The reports of intestinal perforation in children with H1N1 who had received oseltamivir suggest a need for more investigation, a California respondent wrote. The member suggested submitting a report to MedWatch, the Food and Drug Administration’s (FDA) safety information and adverse event reporting program. (To report an adverse event to MedWatch, visit this website or call 1-800-332-1088.)
Distinguishing between hemorrhagic colitis and ischemic colitis is important, a member from Maryland responded, noting the possibility that H1N1 “may be associated with ischemic colitis—it seems to be associated with pulmonary embolism.” The member cited a July 2009 MMWR Dispatch reporting that five out of 10 H1N1 patients in a Michigan intensive care unit had pulmonary embolism.
Oseltamivir, meanwhile, may be associated with hemorrhagic colitis and a mild coagulopathy, the member continued, citing a 2009 article in Cardiology on the influence of the antiviral on the risk of stroke after influenza infection. A member from Texas posted another reference, a 2007 Journal of Infection and Chemotherapy article describing acute hemorrhagic colitis associated with oral administration of oseltamivir for influenza.
In a separate discussion, an EIN member from Pennsylvania raised a question about the expanded use of oseltamivir: “Now that we are using unprecedented quantities of this drug, has anyone noted any associations between oseltamivir and hepatocellular injury?”
The member was aware of two adults in the past few months with unexplained increases in aspartate aminotransferase (AST)/ alanine aminotransferase (ALT) that began after hospitalization with influenza-like illness (ILI), although neither was confirmed via rapid testing to have influenza. “In both cases, enzymes increased after admission/initiation of oseltamivir and improved after medication stopped/illness subsided,” the member wrote. “One patient had a history of liver transplantation; however, her lab abnormalities resolved too quickly to prompt a liver biopsy.”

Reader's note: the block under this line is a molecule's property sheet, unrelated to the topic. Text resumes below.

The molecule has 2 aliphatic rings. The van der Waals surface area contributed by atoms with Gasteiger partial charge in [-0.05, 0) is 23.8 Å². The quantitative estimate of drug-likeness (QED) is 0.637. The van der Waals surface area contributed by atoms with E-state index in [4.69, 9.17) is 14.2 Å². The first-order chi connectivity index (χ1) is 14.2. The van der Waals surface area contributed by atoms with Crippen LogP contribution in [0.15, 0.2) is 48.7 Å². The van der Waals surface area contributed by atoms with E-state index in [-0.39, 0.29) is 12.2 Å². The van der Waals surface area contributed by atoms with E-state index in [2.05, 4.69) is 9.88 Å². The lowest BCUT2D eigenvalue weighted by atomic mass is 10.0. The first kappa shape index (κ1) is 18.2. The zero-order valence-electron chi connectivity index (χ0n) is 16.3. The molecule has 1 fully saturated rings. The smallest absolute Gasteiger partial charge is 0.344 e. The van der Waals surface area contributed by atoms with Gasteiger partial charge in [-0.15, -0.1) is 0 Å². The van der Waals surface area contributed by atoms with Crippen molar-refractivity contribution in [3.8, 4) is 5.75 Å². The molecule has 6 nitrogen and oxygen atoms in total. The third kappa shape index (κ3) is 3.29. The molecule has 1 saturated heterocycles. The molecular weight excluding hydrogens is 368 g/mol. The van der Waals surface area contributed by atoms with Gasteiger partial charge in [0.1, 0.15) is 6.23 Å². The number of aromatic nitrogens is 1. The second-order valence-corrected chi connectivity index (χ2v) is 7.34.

A respondent from Washington state noted a similar association of ILI with abnormal liver enzymes in his area. “I am not sure if it relates to [oseltamivir] or the underlying ILI/H1N1 influenza,” he wrote. A 2006 commentary from the American Journal of Pathology discusses systemic viral infections and collateral liver damage, the member added.
In light of the current H1N1 pandemic, IDSA convened a group of influenza experts to address a number of clinical questions about the clinical management and antiviral treatment of patients with H1N1 influenza. This group is developing a Frequently Asked Questions document that will be available soon on the IDSA website.
E-mail the Emerging Infections Network.
The Emerging Infections Network (EIN) is a provider-based sentinel network designed to help the public-health community detect trends in emerging infectious diseases.
A joint project of IDSA and the Pediatric Infectious Diseases Society (PIDS) with funding from the Centers for Disease Control and Prevention (CDC), EIN tracks emerging infectious diseases and keeps the public-health community up to date with new disease trends, difficult cases, and other issues affecting members’ clinical practices. The Network provides a great opportunity for members to share knowledge quickly across large geographical distances. Both IDSA and PIDS members are eligible to join. Click here for more information or to join EIN.
< Previous Article | Next Article >